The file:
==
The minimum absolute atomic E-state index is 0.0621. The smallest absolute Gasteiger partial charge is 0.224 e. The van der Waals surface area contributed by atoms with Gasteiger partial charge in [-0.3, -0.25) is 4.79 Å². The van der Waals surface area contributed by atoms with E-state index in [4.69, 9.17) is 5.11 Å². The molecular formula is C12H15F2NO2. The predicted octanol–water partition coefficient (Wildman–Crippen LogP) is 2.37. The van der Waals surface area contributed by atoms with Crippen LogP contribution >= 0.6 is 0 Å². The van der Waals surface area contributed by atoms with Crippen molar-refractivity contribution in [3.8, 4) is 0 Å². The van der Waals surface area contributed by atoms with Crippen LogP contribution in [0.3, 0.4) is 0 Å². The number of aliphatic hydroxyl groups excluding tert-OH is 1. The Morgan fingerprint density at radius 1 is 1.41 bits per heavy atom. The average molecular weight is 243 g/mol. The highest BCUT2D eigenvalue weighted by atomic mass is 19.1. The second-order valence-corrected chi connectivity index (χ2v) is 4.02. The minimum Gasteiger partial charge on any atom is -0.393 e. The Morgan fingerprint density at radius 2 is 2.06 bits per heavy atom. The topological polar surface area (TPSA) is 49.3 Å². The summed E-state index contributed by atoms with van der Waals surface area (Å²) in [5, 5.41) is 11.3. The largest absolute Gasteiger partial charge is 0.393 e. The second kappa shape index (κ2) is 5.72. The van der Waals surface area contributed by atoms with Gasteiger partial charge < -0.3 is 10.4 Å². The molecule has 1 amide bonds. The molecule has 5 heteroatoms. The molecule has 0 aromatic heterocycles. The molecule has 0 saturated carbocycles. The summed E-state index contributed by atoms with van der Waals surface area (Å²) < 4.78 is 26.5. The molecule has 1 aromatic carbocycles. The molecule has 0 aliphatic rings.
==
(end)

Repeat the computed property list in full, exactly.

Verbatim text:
The minimum absolute atomic E-state index is 0.0621. The smallest absolute Gasteiger partial charge is 0.224 e. The van der Waals surface area contributed by atoms with Gasteiger partial charge in [-0.3, -0.25) is 4.79 Å². The van der Waals surface area contributed by atoms with E-state index in [4.69, 9.17) is 5.11 Å². The molecular formula is C12H15F2NO2. The predicted octanol–water partition coefficient (Wildman–Crippen LogP) is 2.37. The van der Waals surface area contributed by atoms with Crippen LogP contribution >= 0.6 is 0 Å². The van der Waals surface area contributed by atoms with Crippen molar-refractivity contribution in [3.8, 4) is 0 Å². The van der Waals surface area contributed by atoms with Crippen LogP contribution in [0.3, 0.4) is 0 Å². The number of aliphatic hydroxyl groups excluding tert-OH is 1. The Morgan fingerprint density at radius 1 is 1.41 bits per heavy atom. The average molecular weight is 243 g/mol. The highest BCUT2D eigenvalue weighted by atomic mass is 19.1. The second-order valence-corrected chi connectivity index (χ2v) is 4.02. The minimum Gasteiger partial charge on any atom is -0.393 e. The Morgan fingerprint density at radius 2 is 2.06 bits per heavy atom. The topological polar surface area (TPSA) is 49.3 Å². The summed E-state index contributed by atoms with van der Waals surface area (Å²) in [5, 5.41) is 11.3. The largest absolute Gasteiger partial charge is 0.393 e. The second kappa shape index (κ2) is 5.72. The van der Waals surface area contributed by atoms with Gasteiger partial charge < -0.3 is 10.4 Å². The molecule has 1 amide bonds. The molecule has 5 heteroatoms. The molecule has 0 aromatic heterocycles. The molecule has 0 saturated carbocycles. The summed E-state index contributed by atoms with van der Waals surface area (Å²) < 4.78 is 26.5. The molecule has 1 aromatic carbocycles. The molecule has 0 aliphatic rings.